Town hall protests reach crescendo

by Daphne Liddle

AS LOCAL authorities throughout the country meet to debate and implement the swingeing cuts being imposed by the Con-Dem Coalition, so protesters against the cuts are besieging their town halls in growing numbers.

Several town halls have been invaded by angry protesters and many councils have refused to admit the public.

A handful of Labour councillors have made principled stands by refusing to endorse the cut. In Hackney six councillors signed a joint statement against the cuts, which was published in a local tabloid paper by Hackney Unites — a diverse coalition of Hackney-based groups and individuals who have come together to challenge social exclusion and promote social justice.

Barry Buitekant, Michelle Gregory, Linda Kelly, Deniz Oguzkanli, Ian Rathbone and Patrick Vernon all said they had to speak out or their silence would be taken for agreement with the cuts.

Their statement accused the Coalition of “attacking the fabric of a civilised society” and touched on the abolition of Education Maintenance Allowance, student fees, housing and health.

In Lambeth just one Labour councillor, Kingsley Abrams, had the courage and principles to make such a stand. And he was immediately suspended from the Labour group for doing so but continues to fight as an independent Labour councillor.

And last Wednesday evening while the council was deciding what cuts to make, he was standing outside with an army of angry protesters who did succeed briefly in storming the building.

He has the support of his union, Unite, and is standing for election to its executive committee.

As Lambeth council was agreeing to implement the cuts, Abrams was outside the town hall among an army of angry protesters. He quoted his former joint general secretary, Tony Woodley, who had said: “You’ve got to fight — that way you have some chance of winning. If you don’t fight you’re beaten before you start.”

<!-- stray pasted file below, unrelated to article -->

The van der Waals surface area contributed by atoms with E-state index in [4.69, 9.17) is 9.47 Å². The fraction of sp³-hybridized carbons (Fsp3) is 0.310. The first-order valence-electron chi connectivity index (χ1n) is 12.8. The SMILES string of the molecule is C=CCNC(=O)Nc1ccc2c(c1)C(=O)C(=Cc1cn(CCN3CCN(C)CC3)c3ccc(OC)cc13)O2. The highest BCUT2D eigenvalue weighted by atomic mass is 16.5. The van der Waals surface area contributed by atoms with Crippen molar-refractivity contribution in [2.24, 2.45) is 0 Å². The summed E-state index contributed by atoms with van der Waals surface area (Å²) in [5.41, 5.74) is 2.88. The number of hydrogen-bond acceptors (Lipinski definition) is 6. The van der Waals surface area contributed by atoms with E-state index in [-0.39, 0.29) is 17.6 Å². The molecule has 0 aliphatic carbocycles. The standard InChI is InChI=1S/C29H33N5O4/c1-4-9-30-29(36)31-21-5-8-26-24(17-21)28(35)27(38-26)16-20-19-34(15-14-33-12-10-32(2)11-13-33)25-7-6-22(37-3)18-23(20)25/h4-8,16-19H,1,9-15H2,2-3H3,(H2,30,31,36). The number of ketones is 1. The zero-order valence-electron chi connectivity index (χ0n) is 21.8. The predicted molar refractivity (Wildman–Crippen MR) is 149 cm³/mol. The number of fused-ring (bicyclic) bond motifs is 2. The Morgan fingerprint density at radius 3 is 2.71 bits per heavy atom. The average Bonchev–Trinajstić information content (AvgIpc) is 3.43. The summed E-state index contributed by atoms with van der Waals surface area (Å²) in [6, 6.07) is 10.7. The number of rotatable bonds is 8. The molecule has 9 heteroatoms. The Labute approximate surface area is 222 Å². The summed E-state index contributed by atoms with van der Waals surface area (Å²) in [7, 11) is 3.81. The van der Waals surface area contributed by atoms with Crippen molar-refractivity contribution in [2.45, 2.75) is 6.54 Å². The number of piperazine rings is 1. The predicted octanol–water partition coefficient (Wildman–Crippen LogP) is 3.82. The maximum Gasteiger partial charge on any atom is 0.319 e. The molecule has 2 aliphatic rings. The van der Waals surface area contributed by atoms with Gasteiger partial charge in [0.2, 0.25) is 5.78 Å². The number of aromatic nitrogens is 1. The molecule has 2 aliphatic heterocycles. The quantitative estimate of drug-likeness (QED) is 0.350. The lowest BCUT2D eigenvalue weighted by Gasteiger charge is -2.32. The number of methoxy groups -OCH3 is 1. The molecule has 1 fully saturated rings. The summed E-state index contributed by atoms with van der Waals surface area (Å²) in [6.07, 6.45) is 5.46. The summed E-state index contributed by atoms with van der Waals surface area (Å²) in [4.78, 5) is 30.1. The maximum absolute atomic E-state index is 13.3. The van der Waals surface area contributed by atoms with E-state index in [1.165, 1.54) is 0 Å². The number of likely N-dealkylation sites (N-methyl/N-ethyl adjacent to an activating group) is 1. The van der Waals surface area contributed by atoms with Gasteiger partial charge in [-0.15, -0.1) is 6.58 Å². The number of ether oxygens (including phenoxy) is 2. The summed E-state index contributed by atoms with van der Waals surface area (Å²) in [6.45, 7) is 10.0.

Abrams said: “We can’t just roll over and let it happen”. And he spoke of Vassal ward in the heart of Brixton, which he represents, and its deprivation and desperate need for more facilities for children and the elderly — not cuts.

Meanwhile mass protests, rallies and marches go on: Cardiff (5th March), Manchester (5th March), Hampshire (9th March), Bexley and Greenwich (10th March), Northampton (12th March) and many, many more. Many places have seen several local protests and numbers taking part are growing.

There will also be a march to Labour’s Local government conference on 5th March 2011 — assemble at 11am, Geraldine Mary Harmsworth Park, Southwark London, SE11.

They are all building pressure for the big TUC demonstration on 26th March.

But the question is what then? This movement must continue as the cuts will continue to create hardship and misery for millions. We must be planning now to organise and sustain this movement until it succeeds in throwing out this Con-Dem Coalition.